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Pollution and Hair Health: The Next Challenge

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Pollution and Hair Health: The Next Challenge

Advances in industrialization over the last 100 years, associated with the increased density of the population living in urban areas resulted in a huge increase in the emission of toxic chemicals into the environment. The harmful effects of progress translate into air, water and soil pollution that represent a global threat to the planet, and are treated as such by world authorities.

Heavy metals are one of the different classes of pollutants, and pose a high risk, not only to humans, but to all living beings. Although a large number of these metals such as iron, copper, zinc, chromium and even arsenic are essential micronutrients, they can become potentially toxic at higher concentrations. Moreover, some non-essential micronutrients such as cadmium, mercury and lead are highly toxic even at slight concentrations.

Different biological materials interact with each pollutant in a specific way. Hair, for example, absorbs very effectively different chemicals present in the environment and is considered to be one of the most efficient substrates for pollution monitoring by environmental scientists and forensic experts. Human hair analysis plays such a vital role in the global monitoring of pollution that the Global Environmental Monitoring System (GEMS) of the United Nations Environment Program selected human hair as one of the most important monitoring biomaterials. Therefore, the identification and quantification of heavy metals (Cr, As, Cd and Pb) in human hair is essential to assess environmental contamination and could be used to encourage people to maintain healthier lifestyles in their environments.


Molecules of non-biological origin found in follicles or hair fibers can originate either from absorption from the bloodstream or from tissue neighboring the follicles, as well as from direct adsorption by the fibers. Besides heavy metals, a variety of agricultural pesticides such as organophosphates and organochlorines, for example, were detected in human hair. The consequences of the adsorption of these pollutants on hair range from milder effects, such as a reduction in glossiness and moisture, to more severe effects such as chemical damage through attached toxic and oxidizing pollutants penetrating inside the hair.

Although air pollution is the one that calls our attention the most, water contamination is also a serious problem. Even tap water contains dissolved metals that will be adsorbed by hair during a simple bath. According to the World Health Organization, the copper content in drinking water can be up to 2 ppm. Virgin hair, once repeatedly exposed to tap water containing 2 ppm of copper, can accumulate up to 20 ppm of copper, but if the hair is already damaged its adsorptive capacity increases 100 times!

Recent research on hair science has demonstrated that heavy metals such as copper, once adsorbed onto hair fibers and in contact with strong oxidants, such as hydrogen peroxide, catalyze the formation of free radicals (Fenton reaction) that destroy the cuticle and exposes the hair fiber to further damage.  Additionally, researchers have found that hair loss can be caused by pollution and can coexist or mimic androgenic alopecia just like diffuse unpatterned hair loss, diffuse alopecia areata, early cicatricial alopecia or chronic telogen effluvium can mimic androgenic alopecia.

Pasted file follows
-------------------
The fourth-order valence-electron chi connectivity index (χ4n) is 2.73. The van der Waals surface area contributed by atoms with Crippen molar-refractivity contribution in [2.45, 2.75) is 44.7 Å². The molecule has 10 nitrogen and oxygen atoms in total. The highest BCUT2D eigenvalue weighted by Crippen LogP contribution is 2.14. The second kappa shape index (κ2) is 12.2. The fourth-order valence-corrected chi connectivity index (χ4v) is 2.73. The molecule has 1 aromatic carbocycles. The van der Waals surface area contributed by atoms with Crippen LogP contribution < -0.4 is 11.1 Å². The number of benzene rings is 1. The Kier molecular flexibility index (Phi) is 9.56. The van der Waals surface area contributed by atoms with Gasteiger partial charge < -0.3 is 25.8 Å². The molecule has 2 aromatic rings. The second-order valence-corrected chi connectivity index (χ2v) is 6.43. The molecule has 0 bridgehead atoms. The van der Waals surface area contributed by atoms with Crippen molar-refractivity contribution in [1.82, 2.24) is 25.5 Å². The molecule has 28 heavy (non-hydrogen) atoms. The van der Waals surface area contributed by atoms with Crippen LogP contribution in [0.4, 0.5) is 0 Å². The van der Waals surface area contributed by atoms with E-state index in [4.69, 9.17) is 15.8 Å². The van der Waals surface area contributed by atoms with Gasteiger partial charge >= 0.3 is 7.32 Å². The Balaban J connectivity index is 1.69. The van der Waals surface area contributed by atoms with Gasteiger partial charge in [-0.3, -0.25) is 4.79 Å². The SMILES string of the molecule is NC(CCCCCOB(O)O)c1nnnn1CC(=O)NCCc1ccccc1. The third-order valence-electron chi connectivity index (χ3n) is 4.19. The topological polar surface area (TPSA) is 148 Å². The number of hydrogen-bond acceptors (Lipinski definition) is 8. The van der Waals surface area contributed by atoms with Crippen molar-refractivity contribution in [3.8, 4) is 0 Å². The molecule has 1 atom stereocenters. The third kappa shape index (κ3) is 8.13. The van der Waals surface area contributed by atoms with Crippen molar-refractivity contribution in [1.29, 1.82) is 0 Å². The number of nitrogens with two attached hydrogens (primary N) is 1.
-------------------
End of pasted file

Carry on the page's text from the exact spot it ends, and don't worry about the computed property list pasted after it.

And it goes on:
When it comes to hair treatments such as bleaching, lightening or dyeing, the presence of heavy metals in the hair fiber might cause irreversible damage. Oxidative treatments with hydrogen peroxide in alkaline medium can induce innumerable other chemical transformations, besides oxidation of proteins and, consequently, alter the physical-chemical and biological properties of hair fibers, inducing a low tensile strength, increased porosity and an unpleasant sensory.

All things considered, it is therefore important to create products that prevent the presence of these metals and/or remove metals already adsorbed on the fibers.


Molecules capable of forming stable complexes with metals or of reducing metal ions are good candidates for the task, especially molecules of natural origin. Polyphenols with metal chelating activity can help in capturing, cleansing and removing the heavy metals found on the surface of the hair by reacting with metal ions to form a stable, water-soluble complex.

Flavonoids, a well-known class of molecules found in fruits, flowers and other plant parts are effective metal chelators. Flavonoids with six hydroxyl groups such as Quercetin, Taxifolin and Catechin can reduce copper ions more efficiently than flavonoids containing five hydroxyls, but Flavones with four hydroxyl groups such as Luteolin and Kaempherol exhibit the same Cu2+ reducing potency.

Besides Flavonoids, several biopolymers are reported to be good biossorbtive materials, and have been studied as metals sequestrants in the treatment of industrial wastes, for example.

Studies have shown that biopolymers from algae can accumulate heavy metals to concentrations several orders of magnitude higher than in the surrounding medium. Biopolymers such as chitosan, carboxymethyl cellulose, alginate and lignin have been extensively used for the cosmetic industry because they are biodegradable, bio-compatible, and non-toxic. Toxic metals can be efficiently absorbed by crosslinkers, distributed in aqueous solutions of divalent heavy metal ions to examine their polymer absorption capacity.

To face the challenges of an increasingly polluted environment, products with the ability to prevent or remove contaminants that are harmful to the health of the skin and hair will increasingly occupy the attention of brands and formulators.

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